Nevertheless, despite their aluminium construction and a weight in excess of 2kg (with cassette and tyres), the Vision Team 35 wheels aren't your typical budget alloy option that brands spec knowing it'll be upgraded. They're 35mm deep, aerodynamically profiled, tubeless-ready, centre-lock and feature 12mm through axles, and despite the slightly narrow 19mm internal width, the ride was comfortable and stable on the supplied 25c Vittoria Zaffiro tyres. Bear in mind that Vittoria designates the Zaffiro as a training tyre, so you'll need to consider the extra cost of an upgrade when race day comes. I opted for Vittoria's Corsa Speed TLR.
The quality of Shimano's Ultegra groupset is well documented, and its shifting performance with the Microshift bar-end shifters was as crisp and consistent as expected. The decision to spec a crankset with 170mm cranks (in a size 56cm frame) was a nice touch that will certainly benefit beginner time triallists whose level of flexibility might not be optimal for the contorted requirements.
Being a time trial bike, the brake and shift levers are separate, and as such, in the absence of hydraulic Shimano time trial brake levers, the entire brake system comes courtesy of TRP, meaning it is hydraulic from end to end. The levers offer a comfortable ergonomic handhold, which foregoes the need for bar tape, and the carbon fibre lever blade is long, so there's enough leverage for one-finger braking on longer descents. However, I did find myself having to brake with my two smaller fingers, rather than the usual index finger, due to the relative positions of the handgrip and lever.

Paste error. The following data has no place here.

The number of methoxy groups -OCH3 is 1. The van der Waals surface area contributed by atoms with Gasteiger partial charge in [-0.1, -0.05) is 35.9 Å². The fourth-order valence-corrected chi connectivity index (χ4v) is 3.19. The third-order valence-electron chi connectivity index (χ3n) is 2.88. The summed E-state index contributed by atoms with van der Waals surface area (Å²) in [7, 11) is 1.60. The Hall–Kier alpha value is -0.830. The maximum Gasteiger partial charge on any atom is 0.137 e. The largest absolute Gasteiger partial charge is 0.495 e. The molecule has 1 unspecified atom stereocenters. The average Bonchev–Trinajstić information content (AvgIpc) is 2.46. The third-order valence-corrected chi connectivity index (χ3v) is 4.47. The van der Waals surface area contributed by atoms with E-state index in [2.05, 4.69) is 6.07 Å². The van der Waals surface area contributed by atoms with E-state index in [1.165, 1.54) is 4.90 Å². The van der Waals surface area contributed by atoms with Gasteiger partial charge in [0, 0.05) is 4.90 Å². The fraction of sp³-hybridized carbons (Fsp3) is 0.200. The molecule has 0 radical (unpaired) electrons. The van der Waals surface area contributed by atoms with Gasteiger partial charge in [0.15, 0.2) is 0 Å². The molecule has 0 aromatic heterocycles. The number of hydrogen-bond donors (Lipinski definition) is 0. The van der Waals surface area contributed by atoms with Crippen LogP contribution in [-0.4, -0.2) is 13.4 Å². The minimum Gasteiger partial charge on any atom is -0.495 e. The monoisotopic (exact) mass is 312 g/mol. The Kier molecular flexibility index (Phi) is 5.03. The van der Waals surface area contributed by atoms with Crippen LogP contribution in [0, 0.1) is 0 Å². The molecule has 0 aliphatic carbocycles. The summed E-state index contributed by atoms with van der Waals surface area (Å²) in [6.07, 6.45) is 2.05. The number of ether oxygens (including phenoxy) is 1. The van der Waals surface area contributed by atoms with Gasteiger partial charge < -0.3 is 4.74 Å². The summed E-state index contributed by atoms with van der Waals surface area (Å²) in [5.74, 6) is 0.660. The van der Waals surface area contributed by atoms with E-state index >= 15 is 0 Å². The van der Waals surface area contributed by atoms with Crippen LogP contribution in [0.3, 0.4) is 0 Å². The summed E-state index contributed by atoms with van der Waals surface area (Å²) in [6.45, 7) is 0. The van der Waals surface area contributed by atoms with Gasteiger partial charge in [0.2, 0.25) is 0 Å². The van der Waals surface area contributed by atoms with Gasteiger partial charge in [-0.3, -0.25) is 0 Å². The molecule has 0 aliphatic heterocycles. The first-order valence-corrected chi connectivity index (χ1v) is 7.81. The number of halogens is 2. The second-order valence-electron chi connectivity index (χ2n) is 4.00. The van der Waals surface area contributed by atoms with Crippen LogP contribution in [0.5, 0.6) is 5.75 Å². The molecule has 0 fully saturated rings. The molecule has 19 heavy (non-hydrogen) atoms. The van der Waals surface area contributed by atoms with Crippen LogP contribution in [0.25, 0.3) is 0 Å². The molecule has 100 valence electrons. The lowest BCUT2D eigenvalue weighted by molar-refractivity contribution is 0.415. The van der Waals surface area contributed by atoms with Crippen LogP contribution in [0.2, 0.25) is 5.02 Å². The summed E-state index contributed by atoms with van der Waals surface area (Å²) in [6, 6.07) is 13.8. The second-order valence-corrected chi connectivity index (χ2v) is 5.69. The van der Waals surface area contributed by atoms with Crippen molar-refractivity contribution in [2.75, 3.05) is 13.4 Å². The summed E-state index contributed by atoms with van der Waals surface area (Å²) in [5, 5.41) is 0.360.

The cockpit comes courtesy of Zipp's Vuka Alumina base bar and clip-on extensions, which as the name suggests are aluminium in construction. Instead of the more modern one-piece base bar and stem that features integrated mounting points for the risers and extensions, this system uses a standard stem and a separate bull-horn style handlebar with a rounded profile at the centre. The risers then simply clamp onto the rounded area of the tops and hold the armrests and extensions in place. This system is obviously a far cry from the aerodynamic cockpits found on top-tier bikes, but it does mean that it's really easy to adjust the angle of your cockpit without worrying about angled spacers - just simply loosen the bolts, adjust the angle, and tighten again.